Yet while Millennials exhibit conflicting feelings on abortion, they are clear on their support for same-sex marriage, and are breaking away from views of previous generations that linked the two issues as comprising the "values-voter agenda."
Among Millennials, 57 percent believe that gay and lesbian couples should be allowed to marry, compared to 42 percent of those in the next generation, and 32 percent in the 50 to 64 age group. Only 26 percent of Americans age 65 and older support same-sex marriage.
And only 41 percent of Millennials (compared to 69 percent of senior citizens) labeled sex between adults of the same gender as morally wrong.
Same-sex relationships weren't talked about 20 and 30 years ago, and if they were, it was generally in a negative light. But today, they are shown in television shows, movies, music and even news in a much more positive and somewhat trendy light, which appeals to the Millennials, who Allred calls very trend-conscious.
"We want to talk about trendy news, do trendy things," he said. "It bugs the heck out of me, but it has it's upsides, because I do think that being trendy has made it appropriate to talk about things our parents didn't really talk about that much."
This attitude shift can clearly be seen through an exercise Cox did with focus groups before the official survey of 3,000 Americans, which included a large chunk of Millennials. They asked white, politically moderate Millennials to write down the first word that came to mind when given the words "same-sex marriage" and "abortion."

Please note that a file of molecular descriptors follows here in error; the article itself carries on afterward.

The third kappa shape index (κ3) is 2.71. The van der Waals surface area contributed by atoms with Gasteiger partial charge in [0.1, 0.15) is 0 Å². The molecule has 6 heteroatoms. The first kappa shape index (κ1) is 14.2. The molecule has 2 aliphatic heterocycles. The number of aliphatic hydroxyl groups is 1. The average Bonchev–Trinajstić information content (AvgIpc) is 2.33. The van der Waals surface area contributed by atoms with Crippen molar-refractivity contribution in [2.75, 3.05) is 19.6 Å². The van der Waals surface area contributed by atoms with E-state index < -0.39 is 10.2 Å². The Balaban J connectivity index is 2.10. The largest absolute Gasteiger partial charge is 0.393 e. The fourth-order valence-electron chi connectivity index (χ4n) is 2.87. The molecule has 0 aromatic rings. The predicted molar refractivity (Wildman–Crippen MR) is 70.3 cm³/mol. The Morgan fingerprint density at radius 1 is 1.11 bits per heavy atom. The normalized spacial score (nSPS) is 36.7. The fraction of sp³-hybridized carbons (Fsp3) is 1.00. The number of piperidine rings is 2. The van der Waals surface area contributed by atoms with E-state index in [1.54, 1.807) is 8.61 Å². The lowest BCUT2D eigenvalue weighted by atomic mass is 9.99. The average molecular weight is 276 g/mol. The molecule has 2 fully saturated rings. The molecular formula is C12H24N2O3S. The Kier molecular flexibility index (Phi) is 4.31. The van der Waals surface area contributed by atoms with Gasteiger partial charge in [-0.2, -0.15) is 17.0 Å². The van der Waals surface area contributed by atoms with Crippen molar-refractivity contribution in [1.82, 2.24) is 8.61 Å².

In the abortion category, a majority of words (54 percent) were opposing - "anger," "death" "loss" "killing an innocent life" "sad" "scary" and "wrong."
In the same-sex marriage category, 53 percent of words were affirming, like "love" "equality" "go for it!" "it's cool" "progress" and "what's the difference."
Cox said it showed same-sex marriage is seen as something to be "celebrated," unlike abortion, which "even if you support (it), it's not something that's generally celebrated. It's often talked about as a failure," he said. "We think that the Millennials are making this distinction between same-sex marriage, which is celebrated, and abortion, which while a majority say it should be legal, they definitely have moral concerns."
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Such moral concern was also seen in survey responses by Americans who couldn't pick just one label or term to define their position on abortion and instead exhibited "overlapping identities and attitudes."
A large majority of respondents said the term "pro-choice" described them somewhat (32 percent) or very (38 percent) well, yet another two-thirds said they could also be defined very (35 percent) or somewhat (31 percent) well by the term "pro-life."